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Treatment of acute respiratory distress syndrome using the recommendations of the Brazilian Consensus of Sepsis in an ICU of a teaching hospital
Critical Care volume 9, Article number: P92 (2005)
The acute respiratory distress syndrome (ARDS) is a clinical syndrome that affects both medical and surgical patients. Despite improvements in respiratory support, ARDS in critically ill patients is associated with mortality rates of between 40% and 65%. The Brazilian Consensus of Sepsis has recently proposed ventilation strategies that include low tidal volumes, high PEEP levels and recruitment maneuvers to increase the homogeneity of inflation of the lung.
To determine the frequency of ARDS and to describe the outcome adopting the recommendations of the Brazilian Consensus of Sepsis.
All patients in the early phase of ARDS, defined according to the criteria of the American-European Consensus Conference, admitted from January 2004 to December 2004 were evaluated from a database that includes demographic data, APACHE II score, ICU and hospital length of stay, and ICU and hospital mortality. All patients were ventilated according to the recommendations of the Brazilian Consensus of Sepsis.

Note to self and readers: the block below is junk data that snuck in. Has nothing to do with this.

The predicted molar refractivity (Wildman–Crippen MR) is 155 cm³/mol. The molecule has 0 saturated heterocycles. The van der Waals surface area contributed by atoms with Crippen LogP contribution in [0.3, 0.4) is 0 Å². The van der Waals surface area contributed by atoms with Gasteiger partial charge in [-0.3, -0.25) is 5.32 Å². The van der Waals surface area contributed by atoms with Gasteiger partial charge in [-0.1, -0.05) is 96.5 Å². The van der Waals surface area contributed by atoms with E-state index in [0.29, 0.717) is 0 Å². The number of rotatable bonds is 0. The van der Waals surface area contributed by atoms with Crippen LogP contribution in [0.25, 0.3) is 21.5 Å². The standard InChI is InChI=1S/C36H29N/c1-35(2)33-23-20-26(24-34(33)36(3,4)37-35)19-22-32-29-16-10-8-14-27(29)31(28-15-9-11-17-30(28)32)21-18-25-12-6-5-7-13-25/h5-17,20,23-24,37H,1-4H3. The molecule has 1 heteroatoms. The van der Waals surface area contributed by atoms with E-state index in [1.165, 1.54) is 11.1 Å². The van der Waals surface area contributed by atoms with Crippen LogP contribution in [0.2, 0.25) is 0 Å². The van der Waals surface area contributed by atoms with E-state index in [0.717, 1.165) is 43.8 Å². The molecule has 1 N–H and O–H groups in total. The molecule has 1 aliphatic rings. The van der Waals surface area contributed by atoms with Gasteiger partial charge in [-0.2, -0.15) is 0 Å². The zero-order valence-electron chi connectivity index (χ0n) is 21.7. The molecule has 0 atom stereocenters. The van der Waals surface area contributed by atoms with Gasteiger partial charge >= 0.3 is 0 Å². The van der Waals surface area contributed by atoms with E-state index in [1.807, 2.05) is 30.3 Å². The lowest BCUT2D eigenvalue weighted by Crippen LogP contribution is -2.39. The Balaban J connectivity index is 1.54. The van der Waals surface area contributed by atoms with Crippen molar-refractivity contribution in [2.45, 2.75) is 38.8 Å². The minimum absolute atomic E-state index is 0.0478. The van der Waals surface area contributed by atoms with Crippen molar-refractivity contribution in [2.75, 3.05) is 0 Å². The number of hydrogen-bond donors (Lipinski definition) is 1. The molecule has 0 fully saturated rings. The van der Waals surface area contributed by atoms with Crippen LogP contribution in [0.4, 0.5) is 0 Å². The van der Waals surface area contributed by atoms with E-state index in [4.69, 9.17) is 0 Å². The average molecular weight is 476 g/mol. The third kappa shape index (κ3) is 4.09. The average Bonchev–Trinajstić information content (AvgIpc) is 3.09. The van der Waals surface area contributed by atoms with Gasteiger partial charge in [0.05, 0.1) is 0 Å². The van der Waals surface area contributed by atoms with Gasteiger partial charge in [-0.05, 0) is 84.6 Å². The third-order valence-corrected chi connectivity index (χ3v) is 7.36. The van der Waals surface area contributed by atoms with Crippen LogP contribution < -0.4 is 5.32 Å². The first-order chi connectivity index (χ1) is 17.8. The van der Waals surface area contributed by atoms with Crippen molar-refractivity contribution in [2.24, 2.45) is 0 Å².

From 938 admissions during the study period, 26 patients developed ARDS (2.77%). The mean age of this group of patients was 50 ± 22 years, and their mean APACHE II score was 20 ± 6 with a predicted mortality of 35.4%. The length of stay and mortality in the ICU were 17 ± 3 days and 61.5%, respectively, and the length of stay and mortality in hospital were 22 ± 13 days and 73.1%, respectively. The main cause of death was multiple organ dysfunction syndrome.
The frequency of ARDS was 2.77% in the study population. The hospital length of stay of these patients tended to be long. The hospital mortality of this group of patients was 73.1%.
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Grion, C., Kauss, I., Cardoso, L. et al. Treatment of acute respiratory distress syndrome using the recommendations of the Brazilian Consensus of Sepsis in an ICU of a teaching hospital. Crit Care 9 (Suppl 2), P92 (2005). https://doi.org/10.1186/cc3636